The miniature roses are beautiful every year, but this year seems exceptional. This small section of our miniature rose bed burst into color in early April. It was truly amazing to watch as first one then the next variety of rose opened their many, many blooms. This setting is made even more awe inspiring by the 40 foot tall, solid green hedge of Greek Bay. Add a touch of early blooming lavender and what a show stopper this garden becomes.

From front to back and left to right:
Orange Torch of Liberty Rose is to the right of Dwarf French Lavender, Red Sequoia Ruby just behind the Dwarf French Lavender, Pale Pink Cinderella is to the right of the Red Sequoia Ruby and Red Beauty Secret is to the right and in front of Cinderella, Pink Andrea Rose provides the rear backdrop.  This photo was taken in mid April which makes these roses, along with Rise and Shine and Baby Austin, among the first to bloom. They are followed by My Valentine, Windy City, Why Not, Fire Princess, Sierra Sunrise, Petite Pink and Redwood Empire.

Pointers for planting Miniature Roses

  • SITE: Roses like full sun with well drained soil. Humid areas should leave plenty of room between roses for air flow.

  • CHOICE: Miniature Roses come in different heights. Shorter roses like Baby Austin need to go in front and taller roses like Windy City and Magic Carrousel should be placed at the back. Miniature Roses bloom off and on throughout the season so they make good additions to mixed gardens as well as gardens dedicated just to roses.

  • WATER: Fairly drought tolerant miniature roses benefit from deep watering at ground level. These bushes are more dense near ground level than full sized roses so drip systems work well.


2. Clear all weeds and shape the soil. Water, let weeds sprout and weed again. Newly planted Thymes cannot compete with weeds but will keep weed seeds from getting light once they are established and completely cover the ground.

4. Water plants and soil before and after planting and check often for moisture. When plants first go into the ground, the ground around them can actually wick water away from the plant. So, it is necessary to keep the root balls moist until the roots become symbiotic with the soil around them.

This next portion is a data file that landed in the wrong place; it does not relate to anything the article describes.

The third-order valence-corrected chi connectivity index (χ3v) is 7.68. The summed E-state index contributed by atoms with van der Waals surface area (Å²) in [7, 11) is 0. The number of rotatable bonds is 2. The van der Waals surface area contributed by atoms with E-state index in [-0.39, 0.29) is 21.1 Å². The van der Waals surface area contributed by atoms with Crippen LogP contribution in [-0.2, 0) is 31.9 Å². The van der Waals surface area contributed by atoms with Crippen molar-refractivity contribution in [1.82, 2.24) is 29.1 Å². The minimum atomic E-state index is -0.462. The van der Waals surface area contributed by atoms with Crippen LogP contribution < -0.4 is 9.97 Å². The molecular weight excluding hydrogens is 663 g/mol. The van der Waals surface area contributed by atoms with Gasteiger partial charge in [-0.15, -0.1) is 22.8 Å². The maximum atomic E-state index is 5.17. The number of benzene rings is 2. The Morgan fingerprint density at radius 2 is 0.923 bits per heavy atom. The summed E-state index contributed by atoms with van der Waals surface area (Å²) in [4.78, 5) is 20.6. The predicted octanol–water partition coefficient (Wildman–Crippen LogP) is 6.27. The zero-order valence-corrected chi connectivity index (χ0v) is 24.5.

5. Mulch empty spaces between plants. Mulching when first planted helps to retain moisture and get the plants off to a successful start. It also helps to smother weed seeds. Be sure to leave a three inch air space around each plant. Mulch should be thick enough so no ground shows through.

6. Keep watered and weeded and enjoy.

Once you have your site ready the big question is which thyme to plant.

It is important to know the difference between a creeping thyme that is appropriate for a two-inch space and one that is appropriate for a two foot space.  Large Thymes stuffed into a small space will cover up stepping stones or climb into nearby shrubs or planters.


How they grow

Just like all plants, Thyme spreads by growing from one set of leaves to the next. In between the leaves is a stem segment. The length of the stem segment is what determines how fast a thyme will grow and ultimately how wide the spread is. It takes more energy and time to produce a set of leaves than to project a stem segment. So faster growing thymes like the Creeping Pink Thyme pictured on the right,  have leaves that are further apart on their stems.


Creeping Pink Thyme Stem Segment  

Faster growing, wider spreading thymes include Pink Lemonade Thyme, Creeping Pink, Goldstream Thyme, Caraway Thyme, Lemon Frost Thyme, Reiter's Thyme, Hall's Woolly Thyme and Coconut Thyme. These can be planted 12 to 18 inches apart with complete cover usually occurring in two years. Caraway Thyme can be planted 24 inches apart and will cover in a year.

While there are other thymes that could be used as ground covers, these are the most suitable when a flat, more walkable  surface is wanted.

Goldstream Thyme


Goldstream Thyme

Slower growing thymes are more suitable for in between stepping stones and include Elfin Thyme (pictured on the right), Pink Chintz Thyme, Mint Thyme, Woolly Thyme, White Moss Thyme and Highland Cream Thyme.

Elfin Thyme growing between stepping stones.

We are pleased to announce a new site to make ordering plug trays of your favorite thymes and other plants easier than ever.

What are plug trays???

Plug Trays are the economical way to plant when you need a lot of something. Each plug tray has 128  plants that are ideal for planting between stepping stones or filling large spaces. Each plant is only .60. Each cell is about an inch long and 3/4 of an inch wide. 

Click here for more information on plug trays.

Heretus Thyme Plug Tray
  Pre-order Vegetable Plants We are shipping tomatoes and some other veggies now to warmer areas with more available every week.

If gardening is still a ways off for you be sure to pre-order now for spring.

Just click here to order your favorite plants!



For more inspiration be sure to join us on Pinterest. We are constantly adding new and exciting recipes, crafts and growing tips for the plants we sell. We just updated our Lemon Verbena board which will have you anxiously waiting for your plant to grow!

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